Diving instructor Simon Nellist, 35, was killed by a shark off Little Bay in Sydney on Wednesday in the first fatal attack seen in the area for 60 years
The heartbroken family of a British diving instructor killed by a shark in Australia have paid an emotional tribute to the “wonderful human being”.
Simon Nellist, 35, died after being attacked by a 13ft great white on Wednesday off the coast of Little Bay in Sydney.
It was the first shark fatality for nearly 60 years in the area and onlookers watched from the beach in horror as the predator pounced from under the water.
Simon, an expat diving instructor who grew up in Cornwall, was a “wonderful human being” and “very talented photographer”, his family said.
In an emotional statement, they said: “Simon was a gentle, kind and wonderful human being. He was a cherished fiancée, son, brother, uncle and friend.
“Simon was funny, compassionate and always had time for people. He had a rare gift of instantly being able to connect with others, gaining their trust and respect.”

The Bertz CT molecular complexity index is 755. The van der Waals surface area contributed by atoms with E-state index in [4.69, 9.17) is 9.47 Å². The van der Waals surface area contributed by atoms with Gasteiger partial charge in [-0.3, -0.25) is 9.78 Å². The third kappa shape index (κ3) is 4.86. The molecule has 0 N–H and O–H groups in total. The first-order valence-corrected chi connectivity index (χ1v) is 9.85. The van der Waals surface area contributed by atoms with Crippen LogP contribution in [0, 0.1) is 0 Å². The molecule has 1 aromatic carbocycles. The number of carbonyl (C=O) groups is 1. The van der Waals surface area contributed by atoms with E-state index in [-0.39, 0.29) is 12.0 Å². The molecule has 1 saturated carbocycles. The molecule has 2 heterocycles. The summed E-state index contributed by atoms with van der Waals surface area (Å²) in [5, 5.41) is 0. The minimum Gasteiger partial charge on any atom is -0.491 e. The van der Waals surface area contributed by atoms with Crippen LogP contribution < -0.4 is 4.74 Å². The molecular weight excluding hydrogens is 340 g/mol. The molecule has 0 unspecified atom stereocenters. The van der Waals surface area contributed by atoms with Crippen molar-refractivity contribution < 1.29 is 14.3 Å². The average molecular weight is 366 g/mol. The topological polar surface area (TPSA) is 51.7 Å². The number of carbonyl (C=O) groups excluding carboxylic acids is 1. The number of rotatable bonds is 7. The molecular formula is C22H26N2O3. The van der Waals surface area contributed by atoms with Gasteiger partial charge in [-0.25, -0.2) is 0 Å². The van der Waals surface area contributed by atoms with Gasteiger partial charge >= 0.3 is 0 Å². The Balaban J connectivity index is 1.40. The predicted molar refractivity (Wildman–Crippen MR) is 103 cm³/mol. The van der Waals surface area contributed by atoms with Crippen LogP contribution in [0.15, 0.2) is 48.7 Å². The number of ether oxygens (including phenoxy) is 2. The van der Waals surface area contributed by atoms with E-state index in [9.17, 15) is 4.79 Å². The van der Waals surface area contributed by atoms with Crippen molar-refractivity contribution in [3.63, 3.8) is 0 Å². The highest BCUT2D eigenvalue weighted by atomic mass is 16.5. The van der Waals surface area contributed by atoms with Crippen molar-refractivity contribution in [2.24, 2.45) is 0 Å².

“Simon had a great passion for nature and the sea, as well as being a very talented photographer.”
They added they were very proud of him and will “miss him terribly.”
Drum lines, which are used to bait sharks, were set up near the attack site and drones were deployed as officials searched in case the shark was still in the area.
AFP via Getty Images)
A video shared online showed a shark attacking a person on Wednesday afternoon off Little Bay beach, about 12 miles south of Australia’s largest city and near the entrance to Botany Bay.
He grew up in Penzance, Cornwall, but after serving two tours in Afghanistan he moved to Australia and was due to marry the “girl of his dreams” Jessica Ho.
A lover of animals, his aunt Jacqui Seager, 62, said that he wouldn’t want the shark to now be destroyed.
“I don’t think Simon would want the shark to be killed. I have loved nature,” she said, reported the Daily Mail.
“He swam with sharks before. This isn’t the first time he’s gone out and seen them but he would still go out swimming. That’s brave. I don’t think he ever thought they would hurt him. Sadly, this time it managed to get to him.”
She said how he would go out swimming most days and that the family was now devastated, claiming his parents “will never get through this, ever, as this is something you keep with you for life.”
Mrs Seager stressed: “Simon always loved the sea. He was always very close to it. He loved wildlife and the world. He had a real love affair with nature. He was a very kind and considerate man who just loved life.
“He was a strong guy and did two tours of Afghanistan. His mum said how he could return from the frontline unscathed to then go to Australia, go out for a swim and get killed.”
George Holan is chief editor at Plainsmen Post and has articles published in many notable publications in the last decade.